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# If k is a multiple of 3 and k = (m^2)n, where m and n are

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Manager
Joined: 28 May 2009
Posts: 144
Location: United States
Concentration: Strategy, General Management
GMAT Date: 03-22-2013
GPA: 3.57
WE: Information Technology (Consulting)
If k is a multiple of 3 and k = (m^2)n, where m and n are  [#permalink]

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04 Feb 2013, 12:34
3
9
00:00

Difficulty:

35% (medium)

Question Stats:

70% (01:32) correct 30% (01:42) wrong based on 393 sessions

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If k is a multiple of 3 and $$k = (m^2)n$$, where m and n are prime numbers, which of the following must be a multiple of 9?

(A) $$m^2$$
(B) $$n^2$$
(C) $$mn$$
(D) $$mn^2$$
(E) $$(mn)^2$$

Source: Gmat Hacks 1800

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Joined: 16 Oct 2010
Posts: 8787
Location: Pune, India
Re: If k is a multiple of 3 and k = (m^2)n, where m and n are  [#permalink]

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04 Feb 2013, 20:19
6
1
megafan wrote:
If k is a multiple of 3 and $$k = (m^2)n$$, where m and n are prime numbers, which of the following must be a multiple of 9?

(A) $$m^2$$
(B) $$n^2$$
(C) $$mn$$
(D) $$mn^2$$
(E) $$(mn)^2$$

Source: Gmat Hacks 1800

Given prime factorization of k:
$$k = (m^2)n$$,
If k is a multiple of 3, we can say that either m = 3 or n = 3.
So either m^2 or n^2 will be a multiple of 9 but we don't know which of them is a multiple of 9.
That is why none of A, B, C and D work.
(E) $$(mn)^2$$ includes both$$m^2$$ and $$n^2$$ and hence it must be a multiple of 9.
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Karishma
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##### General Discussion
Manager
Joined: 18 Oct 2011
Posts: 86
Location: United States
Concentration: Entrepreneurship, Marketing
GMAT Date: 01-30-2013
GPA: 3.3
Re: If k is a multiple of 3 and k = (m^2)n, where m and n are  [#permalink]

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04 Feb 2013, 13:05
1
Since 'm' and 'n' are primes, In order for k to be a multiple of 3 either 'n' or 'm' must be 3. Also, In order to be a multiple of 9 the product must have two 3's as factors.
A) No. 'm' could be 3 or 'n' could be 3 we don't know which one
B) No. Same logic as above.
C) No. 'm' and 'n' could both be 3 in which case it would work. But they could also be '5' and '7' or some other pair of primes.
D) No. n^2 could be 3^2 or it could be 5^2 (or some other prime number)
E) Correct Answer. Since 3 must be one of the numbers, squaring the product must yield 9 as a factor.
Manager
Joined: 27 Feb 2012
Posts: 119
Re: If k is a multiple of 3 and k = (m^2)n, where m and n are  [#permalink]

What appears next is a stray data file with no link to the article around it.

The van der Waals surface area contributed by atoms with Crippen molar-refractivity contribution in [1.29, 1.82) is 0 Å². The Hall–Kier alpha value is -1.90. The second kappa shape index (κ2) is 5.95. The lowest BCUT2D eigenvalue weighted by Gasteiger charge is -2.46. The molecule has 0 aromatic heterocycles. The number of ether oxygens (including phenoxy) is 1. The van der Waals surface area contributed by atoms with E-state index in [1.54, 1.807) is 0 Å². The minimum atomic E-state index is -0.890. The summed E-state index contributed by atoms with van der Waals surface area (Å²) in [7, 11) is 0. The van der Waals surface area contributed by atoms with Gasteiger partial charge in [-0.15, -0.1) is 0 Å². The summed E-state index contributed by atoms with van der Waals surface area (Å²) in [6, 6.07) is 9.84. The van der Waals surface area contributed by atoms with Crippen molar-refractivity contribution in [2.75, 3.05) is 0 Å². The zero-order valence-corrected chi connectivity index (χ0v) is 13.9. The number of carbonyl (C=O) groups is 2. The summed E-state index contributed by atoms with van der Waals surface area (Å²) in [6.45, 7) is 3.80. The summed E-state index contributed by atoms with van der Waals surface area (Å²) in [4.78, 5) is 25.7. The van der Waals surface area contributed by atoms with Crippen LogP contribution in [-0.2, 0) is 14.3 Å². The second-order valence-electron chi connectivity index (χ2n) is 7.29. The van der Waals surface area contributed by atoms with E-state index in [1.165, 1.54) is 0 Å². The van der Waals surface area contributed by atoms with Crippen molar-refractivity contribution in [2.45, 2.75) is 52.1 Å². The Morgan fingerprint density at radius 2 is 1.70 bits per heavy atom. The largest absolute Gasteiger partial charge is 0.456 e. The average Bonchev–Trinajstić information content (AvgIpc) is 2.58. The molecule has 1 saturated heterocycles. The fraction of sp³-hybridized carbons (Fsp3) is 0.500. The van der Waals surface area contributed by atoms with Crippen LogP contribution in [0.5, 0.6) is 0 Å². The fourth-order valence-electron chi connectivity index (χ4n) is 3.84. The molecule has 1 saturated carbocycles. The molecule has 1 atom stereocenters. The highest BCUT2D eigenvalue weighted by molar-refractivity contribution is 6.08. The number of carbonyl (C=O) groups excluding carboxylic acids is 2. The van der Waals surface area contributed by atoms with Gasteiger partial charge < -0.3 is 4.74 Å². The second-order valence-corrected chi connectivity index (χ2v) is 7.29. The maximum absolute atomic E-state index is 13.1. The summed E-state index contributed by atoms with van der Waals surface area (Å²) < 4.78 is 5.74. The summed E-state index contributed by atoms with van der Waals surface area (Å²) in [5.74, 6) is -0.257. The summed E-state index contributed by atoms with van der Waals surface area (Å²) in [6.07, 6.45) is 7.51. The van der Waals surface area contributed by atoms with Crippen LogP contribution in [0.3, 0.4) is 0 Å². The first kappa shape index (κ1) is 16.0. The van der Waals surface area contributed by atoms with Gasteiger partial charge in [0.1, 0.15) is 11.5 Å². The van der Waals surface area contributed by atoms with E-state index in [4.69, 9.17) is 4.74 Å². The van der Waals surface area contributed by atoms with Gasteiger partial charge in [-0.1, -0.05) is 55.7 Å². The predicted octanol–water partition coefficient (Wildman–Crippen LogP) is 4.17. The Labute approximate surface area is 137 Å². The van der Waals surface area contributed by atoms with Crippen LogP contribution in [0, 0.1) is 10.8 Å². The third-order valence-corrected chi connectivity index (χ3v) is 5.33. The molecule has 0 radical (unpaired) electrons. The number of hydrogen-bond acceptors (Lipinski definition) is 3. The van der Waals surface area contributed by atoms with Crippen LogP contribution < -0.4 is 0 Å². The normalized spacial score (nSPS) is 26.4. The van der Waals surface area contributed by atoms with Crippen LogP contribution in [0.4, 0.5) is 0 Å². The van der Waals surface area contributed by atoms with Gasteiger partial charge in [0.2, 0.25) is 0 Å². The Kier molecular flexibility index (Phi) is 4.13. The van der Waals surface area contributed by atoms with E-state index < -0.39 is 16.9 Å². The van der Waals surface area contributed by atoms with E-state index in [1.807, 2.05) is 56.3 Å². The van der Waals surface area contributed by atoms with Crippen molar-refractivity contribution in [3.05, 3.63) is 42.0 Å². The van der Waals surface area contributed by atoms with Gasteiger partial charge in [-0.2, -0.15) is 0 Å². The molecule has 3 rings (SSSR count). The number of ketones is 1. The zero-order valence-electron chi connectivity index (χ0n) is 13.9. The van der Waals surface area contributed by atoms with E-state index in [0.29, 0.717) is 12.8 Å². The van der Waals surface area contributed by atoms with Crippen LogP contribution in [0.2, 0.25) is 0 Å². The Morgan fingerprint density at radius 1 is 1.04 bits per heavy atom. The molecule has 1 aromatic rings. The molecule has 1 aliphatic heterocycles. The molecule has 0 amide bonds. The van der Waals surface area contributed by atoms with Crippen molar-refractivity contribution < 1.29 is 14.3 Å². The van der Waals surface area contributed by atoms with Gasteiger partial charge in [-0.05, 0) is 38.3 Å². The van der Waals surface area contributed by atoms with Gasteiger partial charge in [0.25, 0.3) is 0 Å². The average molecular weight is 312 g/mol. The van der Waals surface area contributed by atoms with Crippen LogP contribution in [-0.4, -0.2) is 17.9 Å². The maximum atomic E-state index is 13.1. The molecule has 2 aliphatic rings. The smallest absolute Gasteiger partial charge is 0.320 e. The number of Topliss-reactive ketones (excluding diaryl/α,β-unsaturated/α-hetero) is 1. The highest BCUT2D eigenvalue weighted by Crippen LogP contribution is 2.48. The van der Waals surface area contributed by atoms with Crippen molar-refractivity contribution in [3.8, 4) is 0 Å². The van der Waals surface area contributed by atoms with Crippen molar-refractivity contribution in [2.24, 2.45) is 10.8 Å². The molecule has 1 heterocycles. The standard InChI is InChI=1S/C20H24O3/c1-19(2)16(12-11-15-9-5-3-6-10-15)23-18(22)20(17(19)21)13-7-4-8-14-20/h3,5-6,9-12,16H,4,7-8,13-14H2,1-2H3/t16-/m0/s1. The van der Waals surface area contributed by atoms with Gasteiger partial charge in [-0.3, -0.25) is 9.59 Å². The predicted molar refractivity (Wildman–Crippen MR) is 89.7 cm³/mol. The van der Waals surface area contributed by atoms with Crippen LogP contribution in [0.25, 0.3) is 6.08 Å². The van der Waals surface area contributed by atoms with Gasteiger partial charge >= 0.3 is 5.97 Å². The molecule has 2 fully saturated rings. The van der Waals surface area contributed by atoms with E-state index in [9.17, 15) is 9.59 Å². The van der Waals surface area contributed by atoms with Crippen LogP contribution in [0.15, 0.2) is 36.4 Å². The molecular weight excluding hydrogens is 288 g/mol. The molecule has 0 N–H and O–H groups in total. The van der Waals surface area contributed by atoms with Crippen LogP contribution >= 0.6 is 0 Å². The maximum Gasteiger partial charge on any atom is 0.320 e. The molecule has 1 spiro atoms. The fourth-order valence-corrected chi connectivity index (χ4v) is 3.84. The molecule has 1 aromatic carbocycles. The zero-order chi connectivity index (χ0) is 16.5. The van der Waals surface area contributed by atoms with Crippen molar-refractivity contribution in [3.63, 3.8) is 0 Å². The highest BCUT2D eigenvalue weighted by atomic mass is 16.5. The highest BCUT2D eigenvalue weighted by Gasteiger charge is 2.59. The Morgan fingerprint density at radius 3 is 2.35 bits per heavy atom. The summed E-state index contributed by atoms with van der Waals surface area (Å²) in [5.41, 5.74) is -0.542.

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04 Feb 2013, 13:28
megafan wrote:
If k is a multiple of 3 and $$k = (m^2)n$$, where m and n are prime numbers, which of the following must be a multiple of 9?

(A) $$m^2$$
(B) $$n^2$$
(C) $$mn$$
(D) $$mn^2$$
(E) $$(mn)^2$$

Source: Gmat Hacks 1800

must be a multiple of 9
m and n are prime...lets have 2 and 3
now either of then can be a 3...
a) m can be 2 and n = 3...out
b) n can be 2 and m = 3...out
c) m = 2 and n=3 ...out
d) n can be 2 and m = 3...out
e) m = 2/3 or n = 3/2 both satisfies .......must be a multiple of 9
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Please +1 KUDO if my post helps. Thank you.

Math Expert
Joined: 02 Sep 2009
Posts: 52161
Re: If k is a multiple of 3 and k = (m^2)n, where m and n are  [#permalink]

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05 Feb 2013, 02:01
1
megafan wrote:
If k is a multiple of 3 and $$k = (m^2)n$$, where m and n are prime numbers, which of the following must be a multiple of 9?

(A) $$m^2$$
(B) $$n^2$$
(C) $$mn$$
(D) $$mn^2$$
(E) $$(mn)^2$$

Source: Gmat Hacks 1800

This question is almost exact copy of the following GMAT Prep question: if-is-n-is-multiple-of-5-and-n-p-2-q-where-p-and-q-are-prim-92383.html
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Intern
Joined: 20 Sep 2016
Posts: 1
Re: If k is a multiple of 3 and k = (m^2)n, where m and n are  [#permalink]

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28 Sep 2016, 06:43
Either m or n is 3,
so "E" is correct
Intern
Joined: 23 Jun 2016
Posts: 41
Re: If k is a multiple of 3 and k = (m^2)n, where m and n are  [#permalink]

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28 Sep 2016, 11:42
A) No since n could be 9
B) No since m=3
C) No since m could be 2 and n=3
D) No since M could 3 and n=2
E) Yes since either M or N have to be 3 (or factor) so they will become a factor of 9
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Joined: 09 Sep 2013
Posts: 9415
Re: If k is a multiple of 3 and k = (m^2)n, where m and n are  [#permalink]

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09 Feb 2018, 13:00
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Re: If k is a multiple of 3 and k = (m^2)n, where m and n are &nbs [#permalink] 09 Feb 2018, 13:00
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